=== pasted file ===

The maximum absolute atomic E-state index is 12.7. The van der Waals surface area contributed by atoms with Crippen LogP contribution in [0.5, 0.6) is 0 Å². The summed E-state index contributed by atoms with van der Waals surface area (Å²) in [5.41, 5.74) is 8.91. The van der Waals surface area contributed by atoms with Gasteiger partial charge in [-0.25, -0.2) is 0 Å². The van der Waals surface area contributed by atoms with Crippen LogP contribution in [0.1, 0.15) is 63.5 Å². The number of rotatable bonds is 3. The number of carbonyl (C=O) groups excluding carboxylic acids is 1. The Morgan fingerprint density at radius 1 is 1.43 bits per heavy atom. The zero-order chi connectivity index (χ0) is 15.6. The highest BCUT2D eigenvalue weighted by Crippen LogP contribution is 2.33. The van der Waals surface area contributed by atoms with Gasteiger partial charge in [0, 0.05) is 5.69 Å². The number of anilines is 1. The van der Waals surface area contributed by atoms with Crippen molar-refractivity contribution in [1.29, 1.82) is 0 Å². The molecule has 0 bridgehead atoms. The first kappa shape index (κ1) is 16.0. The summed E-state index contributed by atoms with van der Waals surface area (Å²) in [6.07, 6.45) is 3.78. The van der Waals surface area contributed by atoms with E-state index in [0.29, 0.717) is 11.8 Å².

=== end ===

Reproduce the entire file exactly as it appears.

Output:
The maximum absolute atomic E-state index is 12.7. The van der Waals surface area contributed by atoms with Crippen LogP contribution in [0.5, 0.6) is 0 Å². The summed E-state index contributed by atoms with van der Waals surface area (Å²) in [5.41, 5.74) is 8.91. The van der Waals surface area contributed by atoms with Gasteiger partial charge in [-0.25, -0.2) is 0 Å². The van der Waals surface area contributed by atoms with Crippen LogP contribution in [0.1, 0.15) is 63.5 Å². The number of rotatable bonds is 3. The number of carbonyl (C=O) groups excluding carboxylic acids is 1. The Morgan fingerprint density at radius 1 is 1.43 bits per heavy atom. The zero-order chi connectivity index (χ0) is 15.6. The highest BCUT2D eigenvalue weighted by Crippen LogP contribution is 2.33. The van der Waals surface area contributed by atoms with Gasteiger partial charge in [0, 0.05) is 5.69 Å². The number of anilines is 1. The van der Waals surface area contributed by atoms with Crippen molar-refractivity contribution in [1.29, 1.82) is 0 Å². The molecule has 0 bridgehead atoms. The first kappa shape index (κ1) is 16.0. The summed E-state index contributed by atoms with van der Waals surface area (Å²) in [6.07, 6.45) is 3.78. The van der Waals surface area contributed by atoms with E-state index in [0.29, 0.717) is 11.8 Å².